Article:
3. Maintain and enhance your connection with others whilst you are at work, working from home, social distancing or in self-isolation.
- We are social beings and maintaining social contact can reduce feelings of isolation and anxiety. This also applies to peers, patients and relatives, for those in NHS settings.
- If an NHS or key worker at work and busy, take time to pause and take breaks when able. If in PPE and communication is challenging, use body language, e.g. a thumbs up sign or a smile to connect with and support peers and patients. Check in on colleagues in between shifts to stay connected.
- Stay connected with friends and family through the wonders of technology.
Whilst in lockdown and when working from home:
- Have a daily team video meeting and use video link to talk to colleagues during the day rather than emailing or messaging.
- Plan in video chats with friends and boost your sense of connection with those you love.
- Talk to your manager or to colleagues if you need support.
4. Be present and manage your thought patterns.
- Our thoughts and the stories that we tell ourselves have a huge impact on how we feel and levels of anxiety tend to rise when we focus on possible difficulties or problems in the future.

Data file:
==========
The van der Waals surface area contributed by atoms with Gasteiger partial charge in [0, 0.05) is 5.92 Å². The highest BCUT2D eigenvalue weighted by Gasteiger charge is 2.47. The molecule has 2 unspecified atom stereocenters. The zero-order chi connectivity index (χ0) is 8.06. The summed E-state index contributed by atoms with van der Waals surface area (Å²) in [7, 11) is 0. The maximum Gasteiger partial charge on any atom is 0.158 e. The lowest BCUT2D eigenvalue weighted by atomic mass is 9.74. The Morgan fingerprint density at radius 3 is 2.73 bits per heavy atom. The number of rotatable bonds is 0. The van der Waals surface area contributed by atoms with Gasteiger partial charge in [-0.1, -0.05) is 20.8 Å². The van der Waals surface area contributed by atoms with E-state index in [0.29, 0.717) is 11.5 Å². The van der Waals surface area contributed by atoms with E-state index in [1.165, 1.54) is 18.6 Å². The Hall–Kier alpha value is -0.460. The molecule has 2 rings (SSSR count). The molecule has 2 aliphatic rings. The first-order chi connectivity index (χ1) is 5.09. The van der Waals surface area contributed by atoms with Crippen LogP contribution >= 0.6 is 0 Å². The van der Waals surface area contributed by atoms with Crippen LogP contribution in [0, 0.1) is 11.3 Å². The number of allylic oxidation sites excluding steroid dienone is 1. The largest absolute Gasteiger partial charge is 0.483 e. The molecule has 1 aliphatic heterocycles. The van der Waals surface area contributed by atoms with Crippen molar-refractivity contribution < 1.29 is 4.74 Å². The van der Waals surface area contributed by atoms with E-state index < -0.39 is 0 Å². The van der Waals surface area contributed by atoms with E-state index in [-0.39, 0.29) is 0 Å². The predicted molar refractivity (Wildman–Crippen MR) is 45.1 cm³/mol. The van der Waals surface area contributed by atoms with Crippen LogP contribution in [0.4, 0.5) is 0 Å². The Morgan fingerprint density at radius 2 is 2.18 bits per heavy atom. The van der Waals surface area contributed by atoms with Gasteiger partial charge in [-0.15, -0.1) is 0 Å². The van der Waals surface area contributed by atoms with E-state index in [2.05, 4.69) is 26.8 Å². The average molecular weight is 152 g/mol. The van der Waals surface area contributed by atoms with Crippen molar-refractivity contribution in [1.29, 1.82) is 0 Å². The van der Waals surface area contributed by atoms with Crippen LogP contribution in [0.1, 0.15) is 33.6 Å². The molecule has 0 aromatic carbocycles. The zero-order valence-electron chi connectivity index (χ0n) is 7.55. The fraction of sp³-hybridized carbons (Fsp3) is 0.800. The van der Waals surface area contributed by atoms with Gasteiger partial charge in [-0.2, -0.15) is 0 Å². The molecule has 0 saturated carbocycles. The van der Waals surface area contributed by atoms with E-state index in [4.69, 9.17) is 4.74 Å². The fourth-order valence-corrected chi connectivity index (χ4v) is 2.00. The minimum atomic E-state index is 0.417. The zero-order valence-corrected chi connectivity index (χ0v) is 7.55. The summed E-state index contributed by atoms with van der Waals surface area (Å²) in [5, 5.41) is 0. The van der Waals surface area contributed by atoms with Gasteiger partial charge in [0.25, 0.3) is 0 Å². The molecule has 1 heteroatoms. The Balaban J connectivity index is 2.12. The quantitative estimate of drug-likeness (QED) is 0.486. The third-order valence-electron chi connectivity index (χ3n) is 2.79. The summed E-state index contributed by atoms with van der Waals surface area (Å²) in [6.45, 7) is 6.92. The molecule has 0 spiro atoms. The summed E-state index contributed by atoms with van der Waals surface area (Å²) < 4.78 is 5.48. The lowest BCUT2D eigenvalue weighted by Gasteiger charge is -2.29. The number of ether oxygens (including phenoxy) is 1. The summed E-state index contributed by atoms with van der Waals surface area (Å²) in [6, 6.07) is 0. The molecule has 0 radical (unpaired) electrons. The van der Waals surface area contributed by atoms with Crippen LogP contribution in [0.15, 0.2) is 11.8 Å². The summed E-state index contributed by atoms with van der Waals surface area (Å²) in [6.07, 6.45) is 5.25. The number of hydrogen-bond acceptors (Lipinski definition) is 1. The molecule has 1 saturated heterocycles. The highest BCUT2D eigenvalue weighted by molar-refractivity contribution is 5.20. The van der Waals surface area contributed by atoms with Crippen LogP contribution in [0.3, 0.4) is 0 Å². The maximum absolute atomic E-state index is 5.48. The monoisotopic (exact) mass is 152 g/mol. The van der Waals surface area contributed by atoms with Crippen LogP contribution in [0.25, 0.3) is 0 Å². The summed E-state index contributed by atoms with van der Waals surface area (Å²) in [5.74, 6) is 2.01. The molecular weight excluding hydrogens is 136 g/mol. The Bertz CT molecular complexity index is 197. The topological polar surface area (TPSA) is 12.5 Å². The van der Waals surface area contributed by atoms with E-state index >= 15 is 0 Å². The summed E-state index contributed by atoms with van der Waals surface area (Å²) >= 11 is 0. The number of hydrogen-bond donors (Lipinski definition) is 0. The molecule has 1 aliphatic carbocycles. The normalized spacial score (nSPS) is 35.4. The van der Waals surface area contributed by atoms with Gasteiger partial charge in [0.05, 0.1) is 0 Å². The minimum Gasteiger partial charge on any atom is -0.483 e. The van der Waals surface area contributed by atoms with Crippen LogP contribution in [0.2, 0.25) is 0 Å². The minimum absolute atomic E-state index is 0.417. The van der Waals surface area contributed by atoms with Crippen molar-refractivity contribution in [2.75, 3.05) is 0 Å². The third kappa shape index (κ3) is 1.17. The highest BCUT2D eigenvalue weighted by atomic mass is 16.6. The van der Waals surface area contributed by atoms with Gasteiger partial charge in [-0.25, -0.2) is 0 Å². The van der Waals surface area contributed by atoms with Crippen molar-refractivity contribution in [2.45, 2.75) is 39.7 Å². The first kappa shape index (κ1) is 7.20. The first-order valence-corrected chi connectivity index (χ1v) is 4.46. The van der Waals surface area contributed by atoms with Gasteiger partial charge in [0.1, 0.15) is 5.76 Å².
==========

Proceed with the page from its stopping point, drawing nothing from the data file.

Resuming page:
- Practice being an observer of your thoughts rather than getting caught up and carried away with them.
- Notice your internal dialogue and be aware if you are using scary language, catastrophising or being overly negative in your thought patterns.
- The more we creatively develop “what if stories” about problems that may arise, the more anxious we tend to become.
- Remind yourself that these are stories and that more positive scenarios are possible.
- Stay in the here and now as best you can and ground yourself in the present moment ( see below for a technique to help you to do this.
- Be kind to yourself and talk to yourself as you would talk to a friend who needed reassurance and to feel calmer and more confident.
- We can use mindful techniques to bring ourselves firmly back to the present moment e.g. feeling our feet on the solid floor or feeling the sensations of the breath, root us back in the here and now and help us to feel grounded. https://www.nhs.uk/conditions/stress-anxiety-depression/mindfulness/
5. Take a mindful breathing space when you need one and even if you don’t!